From the 20th Annual Symposium of the Muhyiddin Ibn 'Arabi Society - Worcester College, Oxford, May 3-4, 2003
... The term Unity of Existence' (wahdat al-wujud) was a term more ascribed to Ibn Arabi rather than used by him directly. Mohammed Mesbahi:
"Although the expression 'Unity of Existence' is not apparently expressed in Ibn Arabi's [known] works, we may however come across expressions which indicate such a doctrine, like 'the Union of Existence' (tawhid al-wujud), 'the Unicity of Essence' (ahadiyyat al-dhat), 'the Unity or Oneness of Reality' (wahdaniyyat al-haqq) etc.. we consider that the three terms indicate virtually the same meaning i.e. no entity other than God could exist."
A quote from Abdul Qadir al-Jaza'iri:
"While I was writing, God sent me His Word ... I was inspired to refute anyone who does not believe in the word of the imam Muhyiddin Ibn Arabi, for his word comes from God ... It is therefore necessary to follow his word and humbly submit to his knowledge for he is the perfect heir."
... Peter Coates's (paper) was "The Unity of Existence and the Era ['dahr' ]" (where he) equated the 'era' ['dahr' ] with the fact of the Unity of Existence quoting the hadith "... but the gnostics are the worshippers of the era ['dahr' ]" - a worship that is qualified by astonishment 'instantiated' at each moment in a new image of beauty with each breath of the divine. The world is both a veil as well as the 'shadow' of the Real - where the Real is both made visible and hidden. Modernity is an expression of the Real - qualified by great transformation in the spheres of science, technology and economics and where reason has replaced tradition.
The translation of the term 'dahr' as 'era' was questioned, as there are four terms which Ibn Arabi uses for time: two which denote time from God's perspective - 'eternity'(dahr), and its expression where God is "Every day in a business'(sha'n) and two from man's viewpoint: 'the passage of time'(zaman) and 'the instant'(waqt).
... show how much of what we understand in our time from Ibn Arabi comes though the lens of Ibn Arabi's closest disciple and son-in-law (Sadr al-din Qunawi).
Qunawi engaged with the philosophical tradition brought via Avicenna [Ibn Sina] for whom the concept of 'wujud' is central.
Ibn Arabi's exposition of divine unity became expressed as philosophy by Qunawi and later known as 'wahdat al-wujud' ... This was not so much a philosophy but a statement of 'what it means to be human' - the Fusus being explicitly concerned with the 'station of human perfection - or station of no station' where each thing is given its due.
Chittick further pointed to the meaning of the 'point of the centre of the circle of being' which is described by attributes of disassociation (tajrīd) and taste (dhawq) . The root meaning of wujud as 'finding' is shown as the conscious seeker is disengaged and stands at the centre of things with 'non-deliminated wujud'. Heady stuff - but Qunawi reminds us not to be attracted to "anything less than the Lord of Lords," as you are the servant of that to which you are attracted.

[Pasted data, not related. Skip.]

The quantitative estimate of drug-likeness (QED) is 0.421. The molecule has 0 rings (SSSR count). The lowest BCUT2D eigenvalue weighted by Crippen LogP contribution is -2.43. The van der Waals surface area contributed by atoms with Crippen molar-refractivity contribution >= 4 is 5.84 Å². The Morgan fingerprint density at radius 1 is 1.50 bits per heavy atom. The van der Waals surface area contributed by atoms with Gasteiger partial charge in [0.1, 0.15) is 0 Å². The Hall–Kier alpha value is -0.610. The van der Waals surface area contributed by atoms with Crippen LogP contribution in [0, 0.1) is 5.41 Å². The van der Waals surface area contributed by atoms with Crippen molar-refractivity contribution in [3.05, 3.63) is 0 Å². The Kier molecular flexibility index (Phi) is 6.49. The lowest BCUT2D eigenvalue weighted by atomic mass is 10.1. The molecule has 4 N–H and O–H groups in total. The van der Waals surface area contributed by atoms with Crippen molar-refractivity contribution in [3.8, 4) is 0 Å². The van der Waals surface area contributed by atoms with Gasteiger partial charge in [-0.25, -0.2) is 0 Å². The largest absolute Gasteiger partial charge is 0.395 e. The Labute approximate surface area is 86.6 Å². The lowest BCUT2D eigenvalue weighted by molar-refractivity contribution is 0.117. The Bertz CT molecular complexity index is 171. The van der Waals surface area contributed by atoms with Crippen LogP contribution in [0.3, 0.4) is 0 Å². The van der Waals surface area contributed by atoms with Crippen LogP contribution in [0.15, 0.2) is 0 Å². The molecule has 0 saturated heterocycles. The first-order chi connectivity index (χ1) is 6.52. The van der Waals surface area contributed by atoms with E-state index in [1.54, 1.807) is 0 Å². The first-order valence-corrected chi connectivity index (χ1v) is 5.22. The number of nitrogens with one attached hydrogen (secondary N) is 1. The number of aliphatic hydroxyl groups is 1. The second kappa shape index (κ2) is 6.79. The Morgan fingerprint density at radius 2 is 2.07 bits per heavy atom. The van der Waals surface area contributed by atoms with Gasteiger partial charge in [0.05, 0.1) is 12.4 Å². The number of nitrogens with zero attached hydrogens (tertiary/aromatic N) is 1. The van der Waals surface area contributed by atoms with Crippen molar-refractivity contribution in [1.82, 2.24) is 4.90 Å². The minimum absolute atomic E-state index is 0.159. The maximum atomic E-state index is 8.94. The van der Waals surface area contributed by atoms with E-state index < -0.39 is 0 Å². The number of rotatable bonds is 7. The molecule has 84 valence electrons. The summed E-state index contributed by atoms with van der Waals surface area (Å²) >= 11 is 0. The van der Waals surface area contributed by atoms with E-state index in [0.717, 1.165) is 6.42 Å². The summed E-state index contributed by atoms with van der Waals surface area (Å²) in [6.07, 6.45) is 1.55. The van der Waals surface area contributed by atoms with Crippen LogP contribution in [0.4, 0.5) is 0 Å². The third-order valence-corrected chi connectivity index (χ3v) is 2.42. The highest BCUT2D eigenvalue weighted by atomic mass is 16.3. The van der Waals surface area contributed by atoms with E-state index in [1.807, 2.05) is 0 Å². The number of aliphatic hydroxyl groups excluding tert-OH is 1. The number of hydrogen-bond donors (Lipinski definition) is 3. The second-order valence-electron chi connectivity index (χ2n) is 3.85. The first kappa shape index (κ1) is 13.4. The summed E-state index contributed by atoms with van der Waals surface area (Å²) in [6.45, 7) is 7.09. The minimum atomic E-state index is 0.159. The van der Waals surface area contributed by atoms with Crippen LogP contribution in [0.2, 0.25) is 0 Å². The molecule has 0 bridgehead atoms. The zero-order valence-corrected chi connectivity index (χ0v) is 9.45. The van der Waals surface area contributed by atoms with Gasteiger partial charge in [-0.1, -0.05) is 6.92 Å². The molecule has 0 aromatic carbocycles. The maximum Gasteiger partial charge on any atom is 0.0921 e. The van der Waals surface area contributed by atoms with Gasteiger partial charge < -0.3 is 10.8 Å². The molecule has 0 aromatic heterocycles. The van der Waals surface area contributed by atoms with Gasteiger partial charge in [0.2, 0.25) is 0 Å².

In early times Unity was a 'truism' -in the sense that it was so obviously true as not to require discussion. (See) the Tao Te Ching "When truth disappears, philosophy arises" - so that the formulation wahdat al-wujud was a "late development of tradition". (And) that the Surat al-Ikhlas was itself a perfect and adequate statement of the Divine Unity.
"Geometrical knowledge", we were told "has the effect of making us see the Good and enlightens the intellect" Mustafa demonstrated the underlying structure of Islamic calligraphy - the dot as the unitive principle of creation extending itself as an act of will to become the alif - the primary letter.
Martin Notcutt again affirmed the primary way of studying the Fusus with the commentary, a fact that was itself confirmed when the Bulaq edition of the Fusus, with its Ottoman commentary, was the first work of Ibn Arabi's to be printed.
... Sachiko Murata's paper "The Unity of Being in Liu Chih's Islamic Neoconfucianism", she tracked the understanding of Ibn Arabi's metaphysics from the Arabic to the Persian (through the pupils of Qunawi) and into the Far East where it appeared in the 17th century through a translation of Jami's Lawa'ih into Chinese by Liu Chih, who had himself been educated into a metaphysical school that was already one thousand years old. This school specialised in expressing its knowledge of ancient Taoist and Confucian wisdom in diagrammatic form. Ibn Arabi's ideas (many of which he had expressed graphically) thus arrived in fertile ground - where they could be understood and assimilated using traditional circular geometric forms combining opposites (Yin/Yang) and expressing different levels of meaning. In the modern age graphics is used more than written text to understand complex relationships and it will be interesting to see how the publication of Ibn Arabi's work in this form will help the assimilation of Ibn Arabi's ideas today amongst the 'elite of the many'.
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